Fishing and water-based hunting performed by one or more groups Major (Source)
Forth (1981), pp. 15-16
Fishing and water-based hunting performed by individuals Major (Source)
Forth (1981), pp. 15-16
Water-based gathering Major (Source)
Forth (1981), pp. 15-16

Commercial Activity

Trade / wage labour as a source of food Medium (Source)
Forth (1981), pp. 14-17
Metalworking Present (Source)
Forth (1981), pp. 16
Physical Environment +

Geographical Range of Culture

Number of islands inhabited by culture One (Source)
Forth (1981), pp. 3

Features of Island with Largest Culture Population

Island type (island with largest culture population or largest island if unknown) Tectonic (Source)
Vel (2008), pp. 24
Island Size (km²) 11153.0 (Source)
Forth (1981), pp. 3
'Sumba' (2016)
Maximum elevation (meters) 1220.0 (Source)
'Sumba' (2016)

Location

Latitude -9.9 (Source)
Forth (1981), pp. 4
Google Maps (2014)
Longitude 120.3 (Source)
Forth (1981), pp. 4
Google Maps (2014)
Post Contact History(1905-2014)Expand All +
Religious History +

Conversion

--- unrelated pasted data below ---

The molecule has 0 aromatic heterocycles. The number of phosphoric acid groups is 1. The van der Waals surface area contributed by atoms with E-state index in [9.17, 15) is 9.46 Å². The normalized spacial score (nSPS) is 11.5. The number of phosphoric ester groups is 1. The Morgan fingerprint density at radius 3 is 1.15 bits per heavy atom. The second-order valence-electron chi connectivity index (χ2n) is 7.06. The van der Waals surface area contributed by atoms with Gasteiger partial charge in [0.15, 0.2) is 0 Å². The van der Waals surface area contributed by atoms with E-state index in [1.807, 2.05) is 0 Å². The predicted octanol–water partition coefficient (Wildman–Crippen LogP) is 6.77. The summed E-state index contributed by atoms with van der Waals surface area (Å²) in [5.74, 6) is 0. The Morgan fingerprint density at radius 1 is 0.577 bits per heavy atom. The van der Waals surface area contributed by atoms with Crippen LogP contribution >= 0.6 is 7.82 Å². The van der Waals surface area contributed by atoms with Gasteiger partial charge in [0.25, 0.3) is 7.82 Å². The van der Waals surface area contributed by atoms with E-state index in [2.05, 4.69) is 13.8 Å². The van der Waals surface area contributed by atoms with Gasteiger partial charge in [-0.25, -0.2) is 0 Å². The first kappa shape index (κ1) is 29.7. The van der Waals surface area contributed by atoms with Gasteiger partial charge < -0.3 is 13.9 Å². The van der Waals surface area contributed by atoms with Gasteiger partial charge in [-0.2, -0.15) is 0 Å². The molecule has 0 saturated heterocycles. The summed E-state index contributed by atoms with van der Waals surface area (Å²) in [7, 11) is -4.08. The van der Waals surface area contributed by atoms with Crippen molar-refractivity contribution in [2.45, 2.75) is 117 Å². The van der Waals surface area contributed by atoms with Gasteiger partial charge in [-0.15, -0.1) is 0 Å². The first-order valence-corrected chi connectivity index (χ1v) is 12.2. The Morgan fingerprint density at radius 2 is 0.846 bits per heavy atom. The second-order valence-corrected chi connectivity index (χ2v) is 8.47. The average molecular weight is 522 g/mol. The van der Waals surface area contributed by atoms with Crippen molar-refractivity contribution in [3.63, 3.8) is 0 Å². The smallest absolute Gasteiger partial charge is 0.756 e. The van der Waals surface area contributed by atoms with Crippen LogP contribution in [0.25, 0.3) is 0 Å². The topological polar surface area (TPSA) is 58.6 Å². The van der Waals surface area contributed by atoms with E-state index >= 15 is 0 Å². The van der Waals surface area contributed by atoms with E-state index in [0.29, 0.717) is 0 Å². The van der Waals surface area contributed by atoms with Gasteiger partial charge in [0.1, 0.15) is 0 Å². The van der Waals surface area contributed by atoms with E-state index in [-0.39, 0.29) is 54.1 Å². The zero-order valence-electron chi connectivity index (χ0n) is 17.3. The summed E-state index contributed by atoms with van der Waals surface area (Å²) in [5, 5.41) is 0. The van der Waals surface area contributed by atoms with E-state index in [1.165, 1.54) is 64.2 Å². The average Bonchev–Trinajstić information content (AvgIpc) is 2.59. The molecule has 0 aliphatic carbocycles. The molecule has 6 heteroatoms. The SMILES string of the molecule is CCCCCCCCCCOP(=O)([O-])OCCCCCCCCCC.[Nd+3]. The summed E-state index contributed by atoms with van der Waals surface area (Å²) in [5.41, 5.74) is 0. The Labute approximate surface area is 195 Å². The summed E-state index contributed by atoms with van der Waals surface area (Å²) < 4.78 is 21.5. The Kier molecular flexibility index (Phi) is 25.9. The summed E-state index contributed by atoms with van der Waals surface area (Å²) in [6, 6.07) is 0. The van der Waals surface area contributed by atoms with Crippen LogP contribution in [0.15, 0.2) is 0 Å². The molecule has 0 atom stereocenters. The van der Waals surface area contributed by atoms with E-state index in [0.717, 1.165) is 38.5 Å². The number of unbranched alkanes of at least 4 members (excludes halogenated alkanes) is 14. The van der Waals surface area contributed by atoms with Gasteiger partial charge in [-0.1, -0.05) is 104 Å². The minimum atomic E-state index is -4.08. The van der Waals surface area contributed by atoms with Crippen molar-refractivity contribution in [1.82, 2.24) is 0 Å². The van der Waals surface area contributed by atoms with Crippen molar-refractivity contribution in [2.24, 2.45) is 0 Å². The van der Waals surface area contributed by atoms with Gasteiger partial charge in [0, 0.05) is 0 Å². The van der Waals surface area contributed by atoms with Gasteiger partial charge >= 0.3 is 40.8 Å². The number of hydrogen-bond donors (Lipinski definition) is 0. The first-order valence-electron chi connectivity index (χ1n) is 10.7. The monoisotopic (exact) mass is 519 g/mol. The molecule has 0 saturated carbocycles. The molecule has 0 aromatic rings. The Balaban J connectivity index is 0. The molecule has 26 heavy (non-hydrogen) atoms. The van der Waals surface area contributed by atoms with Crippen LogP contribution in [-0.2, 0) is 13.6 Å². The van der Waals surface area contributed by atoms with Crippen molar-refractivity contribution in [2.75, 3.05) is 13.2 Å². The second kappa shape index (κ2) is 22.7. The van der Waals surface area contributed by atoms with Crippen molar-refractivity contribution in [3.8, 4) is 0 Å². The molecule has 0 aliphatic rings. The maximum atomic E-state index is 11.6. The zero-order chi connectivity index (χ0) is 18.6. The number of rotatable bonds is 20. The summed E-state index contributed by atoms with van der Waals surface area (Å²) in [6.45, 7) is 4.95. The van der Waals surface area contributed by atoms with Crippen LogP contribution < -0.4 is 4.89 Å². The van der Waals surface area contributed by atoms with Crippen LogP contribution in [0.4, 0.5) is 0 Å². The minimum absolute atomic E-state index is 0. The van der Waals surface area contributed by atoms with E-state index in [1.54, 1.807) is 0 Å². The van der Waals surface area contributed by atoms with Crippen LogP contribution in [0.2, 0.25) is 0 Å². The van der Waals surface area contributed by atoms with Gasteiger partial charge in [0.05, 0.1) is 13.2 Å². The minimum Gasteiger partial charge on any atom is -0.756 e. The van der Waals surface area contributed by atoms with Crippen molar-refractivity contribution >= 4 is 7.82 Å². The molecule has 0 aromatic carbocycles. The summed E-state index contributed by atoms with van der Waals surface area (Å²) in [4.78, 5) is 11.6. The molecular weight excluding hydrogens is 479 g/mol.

Use of force in conversion Medium (Source)
Keane (2007), pp. 152-153
Adoption of a world religion Present and predominant (Source)
Keane (2007), pp. 154
Vel (2005), pp. 91
Resident missionary involvement in conversion process Present, and from non-Austronesian societies (Source)
Forth (1981), pp. 9

Syncretic Movements

Syncretic religious movements Absent (Source)
Keane (2007)
Secular History +

Demographic and Social Changes

Foreign government systems Present, and of high importance (Source)
Hoskins (2000), pp. 612
Hoskins (1996), pp. 239
Vel (2005), pp. 83

Economic Changes

Changes in means of subsistence Medium (Source)
Vel (2005), pp. 82-83
Exportation of goods to other cultures Present and substantial (Source)
'Sumba' (2016)

Modern Infrastructure

Air travel Present, local only (Source)
'Sumba' (2016)
Sea port Present (Source)
'Sumba' (2016)

Loss of Autonomy

Nature of loss of autonomy Largely involuntary (Source)
Hoskins (1996), pp. 217
Hoskins (2000), pp. 612
Loss of political autonoomy High (Source)
Hoskins (2000), pp. 612
Hoskins (1996), pp. 239
Vel (2005), pp. 83
Current Culture(2014)Expand All +
Belief +

Religious Demographics

Unofficial religious syncretism Medium (Source)
Keane (2007), pp. 161, 205, 227, 229-230
Institutional religious syncretism Medium (Source)
Keane (2007), pp. 107-109, 223-251
Dominant world religion Christianity (Source)
Vel (2005), pp. 91
Keane (2007), pp. 153
External Links
References
Bellwood, P. (1995). Austronesian Prehistory in Southeast Asia: Homeland, Expansion and Transformation. P. Bellwood, J.J. Fox, & D. Tryon (Eds.), The Austronesians: Historical and Comparative Perspectives (pp 113-114). Canberra, Australia: ANU Press.